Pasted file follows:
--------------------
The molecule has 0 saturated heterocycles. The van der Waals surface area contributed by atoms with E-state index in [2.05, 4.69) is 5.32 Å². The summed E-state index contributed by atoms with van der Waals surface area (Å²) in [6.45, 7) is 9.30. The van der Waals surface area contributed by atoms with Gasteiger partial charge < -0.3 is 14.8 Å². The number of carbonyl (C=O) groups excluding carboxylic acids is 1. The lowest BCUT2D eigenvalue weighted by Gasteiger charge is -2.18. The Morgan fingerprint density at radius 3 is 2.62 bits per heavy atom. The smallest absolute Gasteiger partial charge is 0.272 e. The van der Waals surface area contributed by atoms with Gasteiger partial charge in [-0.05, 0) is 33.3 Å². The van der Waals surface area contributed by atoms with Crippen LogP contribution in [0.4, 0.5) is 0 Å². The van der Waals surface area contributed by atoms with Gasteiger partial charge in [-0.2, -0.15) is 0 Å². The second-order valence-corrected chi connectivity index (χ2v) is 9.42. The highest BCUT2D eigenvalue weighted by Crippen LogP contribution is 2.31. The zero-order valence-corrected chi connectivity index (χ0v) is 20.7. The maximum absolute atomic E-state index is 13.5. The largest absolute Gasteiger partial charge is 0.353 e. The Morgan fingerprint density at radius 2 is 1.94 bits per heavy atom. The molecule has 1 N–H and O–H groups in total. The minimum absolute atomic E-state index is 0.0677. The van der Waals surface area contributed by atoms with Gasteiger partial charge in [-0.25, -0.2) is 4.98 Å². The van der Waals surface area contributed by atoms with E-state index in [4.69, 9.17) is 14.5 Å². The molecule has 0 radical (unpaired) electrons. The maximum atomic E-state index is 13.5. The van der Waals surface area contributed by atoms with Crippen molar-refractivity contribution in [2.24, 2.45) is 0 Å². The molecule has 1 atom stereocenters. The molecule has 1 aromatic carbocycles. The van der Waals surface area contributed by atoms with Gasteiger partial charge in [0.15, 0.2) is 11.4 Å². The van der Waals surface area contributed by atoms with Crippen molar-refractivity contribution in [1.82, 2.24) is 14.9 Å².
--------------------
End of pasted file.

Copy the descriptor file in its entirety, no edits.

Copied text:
The molecule has 0 saturated heterocycles. The van der Waals surface area contributed by atoms with E-state index in [2.05, 4.69) is 5.32 Å². The summed E-state index contributed by atoms with van der Waals surface area (Å²) in [6.45, 7) is 9.30. The van der Waals surface area contributed by atoms with Gasteiger partial charge < -0.3 is 14.8 Å². The number of carbonyl (C=O) groups excluding carboxylic acids is 1. The lowest BCUT2D eigenvalue weighted by Gasteiger charge is -2.18. The Morgan fingerprint density at radius 3 is 2.62 bits per heavy atom. The smallest absolute Gasteiger partial charge is 0.272 e. The van der Waals surface area contributed by atoms with Gasteiger partial charge in [-0.05, 0) is 33.3 Å². The van der Waals surface area contributed by atoms with Crippen LogP contribution in [0.4, 0.5) is 0 Å². The van der Waals surface area contributed by atoms with Gasteiger partial charge in [-0.2, -0.15) is 0 Å². The second-order valence-corrected chi connectivity index (χ2v) is 9.42. The highest BCUT2D eigenvalue weighted by Crippen LogP contribution is 2.31. The zero-order valence-corrected chi connectivity index (χ0v) is 20.7. The maximum absolute atomic E-state index is 13.5. The largest absolute Gasteiger partial charge is 0.353 e. The Morgan fingerprint density at radius 2 is 1.94 bits per heavy atom. The molecule has 1 N–H and O–H groups in total. The minimum absolute atomic E-state index is 0.0677. The van der Waals surface area contributed by atoms with Gasteiger partial charge in [-0.25, -0.2) is 4.98 Å². The van der Waals surface area contributed by atoms with E-state index in [4.69, 9.17) is 14.5 Å². The molecule has 0 radical (unpaired) electrons. The maximum atomic E-state index is 13.5. The van der Waals surface area contributed by atoms with Crippen molar-refractivity contribution in [2.24, 2.45) is 0 Å². The molecule has 1 atom stereocenters. The molecule has 1 aromatic carbocycles. The van der Waals surface area contributed by atoms with Gasteiger partial charge in [0.15, 0.2) is 11.4 Å². The van der Waals surface area contributed by atoms with Crippen molar-refractivity contribution in [1.82, 2.24) is 14.9 Å².